19 DECEMBER 2017
The partners of the Australia and New Zealand Cooperative Research Centre for Spatial Information have supported its continuation as a self-sustaining entity when its Commonwealth funding ceases in June 2018.
Dr Peter Woodgate, CRCSI CEO, said that for the past 15 years the CRCSI has been tasked with bringing the research, private and public sectors together to tackle spatial R&D challenges of significance for Australia and New Zealand.
“It is a testament to our partners commitment to research, the dedication of our research teams, and the impact of our outcomes that we will continue beyond our term and become self-sufficient when our federal funding winds up in June next year.
“I have also decided to retire as CEO at the end of the year. With the endorsement to create our successor entity, I see this as the perfect time to hand over to the next generation of talented leaders in the CRCSI. I have had a marvellous 15 years in the position and wish to thank everyone for the wonderful support I have received.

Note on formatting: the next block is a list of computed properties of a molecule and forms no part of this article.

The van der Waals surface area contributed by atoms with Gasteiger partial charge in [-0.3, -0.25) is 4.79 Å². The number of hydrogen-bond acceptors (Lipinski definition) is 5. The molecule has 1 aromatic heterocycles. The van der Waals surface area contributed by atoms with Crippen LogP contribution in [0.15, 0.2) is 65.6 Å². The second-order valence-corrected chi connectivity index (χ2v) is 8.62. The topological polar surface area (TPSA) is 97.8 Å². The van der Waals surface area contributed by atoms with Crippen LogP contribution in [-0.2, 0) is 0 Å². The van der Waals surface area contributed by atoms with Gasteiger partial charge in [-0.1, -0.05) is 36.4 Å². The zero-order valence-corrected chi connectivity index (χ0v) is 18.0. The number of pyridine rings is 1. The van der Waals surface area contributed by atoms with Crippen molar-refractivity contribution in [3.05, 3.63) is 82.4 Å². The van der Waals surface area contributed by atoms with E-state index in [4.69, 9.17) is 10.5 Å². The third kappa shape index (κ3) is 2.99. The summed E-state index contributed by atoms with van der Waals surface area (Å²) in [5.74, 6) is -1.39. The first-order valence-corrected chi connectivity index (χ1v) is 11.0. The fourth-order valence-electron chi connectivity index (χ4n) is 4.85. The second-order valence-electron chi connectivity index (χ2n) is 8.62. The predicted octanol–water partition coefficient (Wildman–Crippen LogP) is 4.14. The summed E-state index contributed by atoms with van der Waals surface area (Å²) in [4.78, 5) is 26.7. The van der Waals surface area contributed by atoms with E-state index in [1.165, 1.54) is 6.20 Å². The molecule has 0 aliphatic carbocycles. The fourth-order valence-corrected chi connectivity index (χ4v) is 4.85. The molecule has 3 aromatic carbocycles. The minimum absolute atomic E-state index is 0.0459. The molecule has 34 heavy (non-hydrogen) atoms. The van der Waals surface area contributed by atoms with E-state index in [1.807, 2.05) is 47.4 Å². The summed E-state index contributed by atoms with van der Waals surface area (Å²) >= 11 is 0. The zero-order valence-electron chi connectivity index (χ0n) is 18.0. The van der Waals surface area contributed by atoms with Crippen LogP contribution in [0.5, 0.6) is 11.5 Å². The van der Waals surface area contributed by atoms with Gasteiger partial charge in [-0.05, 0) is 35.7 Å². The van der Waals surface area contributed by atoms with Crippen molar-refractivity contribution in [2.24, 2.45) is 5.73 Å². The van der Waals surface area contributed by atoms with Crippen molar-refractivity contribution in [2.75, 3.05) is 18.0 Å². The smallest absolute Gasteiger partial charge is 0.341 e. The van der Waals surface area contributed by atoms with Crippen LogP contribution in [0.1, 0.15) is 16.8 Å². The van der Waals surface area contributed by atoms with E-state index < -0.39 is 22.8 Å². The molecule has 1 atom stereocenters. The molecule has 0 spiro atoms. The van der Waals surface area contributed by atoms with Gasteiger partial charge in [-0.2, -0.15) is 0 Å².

“I leave the CRCSI in the capable hands of Dr Graeme Kernich who will lead the development of our next incarnation prior to its launch in mid-2018,” Dr Woodgate said.
Dr Graeme Kernich said while he is sad to see Peter retire he is looking forward to the challenges ahead.
“Since 2003, Peter’s dedicated leadership has seen the CRCSI double in size. And, in collaboration with its 120 participants, deliver research solutions which have accelerated industry growth, improved social wellbeing and created a more sustainable environment. He will be missed, but his legacy will live on.
“The spatial sector and its influence on other industry sectors has seen enormous growth over the past decade. We are now seeing unprecedented use and dependence on spatial technologies. Knowing where things happen — be it sea level rise, cattle grazing or types of cancer — informs better decisions. We are looking forward to building on the solid foundations of the CRCSI to realise the growth of 'where' within the Australian and New Zealand economies,” Dr Kernich said.
Steve Jacoby PSM, Chair of the New Entity Steering Committee, said he is pleased the board approved the successor.
“Over 25 years, the Australian Government’s CRC programme has funded over 130 CRCs. Of these, only a small number have continued post federal funding. I am proud that our CRC will be one of these. The purpose of our new entity is very simple: to solve challenges of spatial science by bringing together the best R&D expertise,” he said.